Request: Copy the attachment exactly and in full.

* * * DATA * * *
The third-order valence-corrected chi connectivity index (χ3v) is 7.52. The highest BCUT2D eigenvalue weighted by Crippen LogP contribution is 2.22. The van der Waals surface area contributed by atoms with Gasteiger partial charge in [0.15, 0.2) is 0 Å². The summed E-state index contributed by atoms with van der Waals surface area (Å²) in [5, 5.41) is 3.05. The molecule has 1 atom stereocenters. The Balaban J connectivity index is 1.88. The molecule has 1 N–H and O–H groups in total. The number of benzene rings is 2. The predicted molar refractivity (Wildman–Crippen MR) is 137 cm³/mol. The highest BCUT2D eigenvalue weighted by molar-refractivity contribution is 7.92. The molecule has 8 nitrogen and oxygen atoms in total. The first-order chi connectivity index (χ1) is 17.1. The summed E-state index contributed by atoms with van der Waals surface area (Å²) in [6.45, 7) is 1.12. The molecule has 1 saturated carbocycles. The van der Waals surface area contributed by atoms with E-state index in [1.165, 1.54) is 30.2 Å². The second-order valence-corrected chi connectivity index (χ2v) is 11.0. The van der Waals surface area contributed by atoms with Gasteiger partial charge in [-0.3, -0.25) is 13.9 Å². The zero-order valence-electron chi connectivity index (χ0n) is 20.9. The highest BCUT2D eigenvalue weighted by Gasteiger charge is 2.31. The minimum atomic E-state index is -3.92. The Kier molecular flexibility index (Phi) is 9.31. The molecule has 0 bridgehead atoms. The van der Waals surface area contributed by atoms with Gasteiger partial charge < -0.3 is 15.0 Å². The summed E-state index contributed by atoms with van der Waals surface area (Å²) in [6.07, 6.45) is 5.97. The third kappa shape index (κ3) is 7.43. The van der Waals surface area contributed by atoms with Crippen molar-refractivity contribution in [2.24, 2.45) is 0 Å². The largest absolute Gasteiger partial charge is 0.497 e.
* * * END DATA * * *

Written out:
The third-order valence-corrected chi connectivity index (χ3v) is 7.52. The highest BCUT2D eigenvalue weighted by Crippen LogP contribution is 2.22. The van der Waals surface area contributed by atoms with Gasteiger partial charge in [0.15, 0.2) is 0 Å². The summed E-state index contributed by atoms with van der Waals surface area (Å²) in [5, 5.41) is 3.05. The molecule has 1 atom stereocenters. The Balaban J connectivity index is 1.88. The molecule has 1 N–H and O–H groups in total. The number of benzene rings is 2. The predicted molar refractivity (Wildman–Crippen MR) is 137 cm³/mol. The highest BCUT2D eigenvalue weighted by molar-refractivity contribution is 7.92. The molecule has 8 nitrogen and oxygen atoms in total. The first-order chi connectivity index (χ1) is 17.1. The summed E-state index contributed by atoms with van der Waals surface area (Å²) in [6.45, 7) is 1.12. The molecule has 1 saturated carbocycles. The van der Waals surface area contributed by atoms with E-state index in [1.165, 1.54) is 30.2 Å². The second-order valence-corrected chi connectivity index (χ2v) is 11.0. The van der Waals surface area contributed by atoms with Gasteiger partial charge in [-0.3, -0.25) is 13.9 Å². The zero-order valence-electron chi connectivity index (χ0n) is 20.9. The highest BCUT2D eigenvalue weighted by Gasteiger charge is 2.31. The minimum atomic E-state index is -3.92. The Kier molecular flexibility index (Phi) is 9.31. The molecule has 0 bridgehead atoms. The van der Waals surface area contributed by atoms with Gasteiger partial charge < -0.3 is 15.0 Å². The summed E-state index contributed by atoms with van der Waals surface area (Å²) in [6.07, 6.45) is 5.97. The third kappa shape index (κ3) is 7.43. The van der Waals surface area contributed by atoms with Crippen molar-refractivity contribution in [2.24, 2.45) is 0 Å². The largest absolute Gasteiger partial charge is 0.497 e.